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14 May, 2017


As Mother’s Day is celebrated on May 14th, Isabelle Underwood’s 1986 article published in the yearbook of the Bruce County Historical Society and adapted by Bob Johnston is a timely acknowledgement of what she saw as the unrecognized role of women in Canadian history, particularly her Bruce County.

"Although tales of our pioneer women are conspicuously absent, let us never forget the contribution they made to the early history of our country. Because women are seldom mentioned in history, there is a tendency to believe that their time was completely absorbed by their families and home, areas which have traditionally received little recognition. Nothing could be further from the truth. Many women were active in community organizations and political associations. Too often, then as now, they worked behind the scenes while men held the office and received the credit.

"My own paternal grandmother, Mary (Leeder) Clazie, was a good example of this kind of woman. In an era without household conveniences, she raised seven children, all of whom were educated and well read. She was an ardent supporter of Nellie McClung and Agnes McPhail. I can still remember as a little girl being taken to hear Miss McPhail speak at S.S. #4 Saugeen. What an exciting evening!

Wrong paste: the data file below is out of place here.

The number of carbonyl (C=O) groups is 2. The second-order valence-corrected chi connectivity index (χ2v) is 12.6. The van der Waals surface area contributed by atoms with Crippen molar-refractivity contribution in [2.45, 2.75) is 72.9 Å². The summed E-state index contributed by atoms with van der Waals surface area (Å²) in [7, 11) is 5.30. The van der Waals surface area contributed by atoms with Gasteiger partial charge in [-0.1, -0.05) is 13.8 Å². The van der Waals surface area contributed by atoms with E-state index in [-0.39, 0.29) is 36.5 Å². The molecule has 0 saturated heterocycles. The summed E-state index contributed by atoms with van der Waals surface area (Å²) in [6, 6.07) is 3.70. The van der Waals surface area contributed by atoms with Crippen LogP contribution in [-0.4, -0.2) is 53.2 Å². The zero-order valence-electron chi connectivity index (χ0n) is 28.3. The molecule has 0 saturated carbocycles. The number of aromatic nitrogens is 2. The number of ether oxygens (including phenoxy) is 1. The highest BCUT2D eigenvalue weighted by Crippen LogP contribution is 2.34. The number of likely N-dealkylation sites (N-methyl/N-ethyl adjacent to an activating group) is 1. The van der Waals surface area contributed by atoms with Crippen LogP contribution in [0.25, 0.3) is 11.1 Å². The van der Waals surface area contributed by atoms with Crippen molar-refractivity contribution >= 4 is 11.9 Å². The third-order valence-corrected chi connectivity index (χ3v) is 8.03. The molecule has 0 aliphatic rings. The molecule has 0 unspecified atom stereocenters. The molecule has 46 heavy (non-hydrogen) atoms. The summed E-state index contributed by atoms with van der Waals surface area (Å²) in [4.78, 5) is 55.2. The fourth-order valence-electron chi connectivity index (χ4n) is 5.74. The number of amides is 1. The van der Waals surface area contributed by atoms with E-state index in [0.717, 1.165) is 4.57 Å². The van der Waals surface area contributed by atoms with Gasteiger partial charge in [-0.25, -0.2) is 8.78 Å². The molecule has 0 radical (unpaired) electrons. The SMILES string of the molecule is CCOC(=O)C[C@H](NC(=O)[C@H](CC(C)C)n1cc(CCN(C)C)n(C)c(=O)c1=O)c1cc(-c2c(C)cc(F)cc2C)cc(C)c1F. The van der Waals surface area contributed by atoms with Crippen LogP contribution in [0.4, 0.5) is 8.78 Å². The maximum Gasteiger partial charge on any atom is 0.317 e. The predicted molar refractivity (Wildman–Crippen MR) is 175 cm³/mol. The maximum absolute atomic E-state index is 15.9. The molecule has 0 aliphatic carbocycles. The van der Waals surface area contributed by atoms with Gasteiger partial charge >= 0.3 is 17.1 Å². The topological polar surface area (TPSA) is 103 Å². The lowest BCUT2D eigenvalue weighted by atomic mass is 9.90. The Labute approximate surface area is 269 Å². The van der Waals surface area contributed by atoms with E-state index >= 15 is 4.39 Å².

"My grandmother was a worker for the United Farmers of Ontario and Farm Forum. During family gatherings she presided over lively political discussions. Her eldest son fought in the trenches during World War One; her youngest son was severely wounded during World War Two. During that war she knit hundreds of pairs of socks and almost two hundred sweaters for the war effort. The surprising thing is that my grandmother’s life and the lives of many women were not considered unusual---certainly not unusual enough to record.

"A hundred years from now when our great grandchildren write the history books of their day, will they think women played no significant role in this age? The time has come for women to more actively seek positions in our society for which recognition is given. So many girls are growing up with aspirations that are totally inadequate for living in the 21st century. We, as women teachers, have a vital role in helping to shape their future, both in guiding their education and by the example we set for them.

"Too many of us wait for the men to make the decisions or say we haven’t the time. Each of us is capable of achieving more than we know. We owe it to our children."

Here's to all mothers, past and present, on their special day -- and every day!

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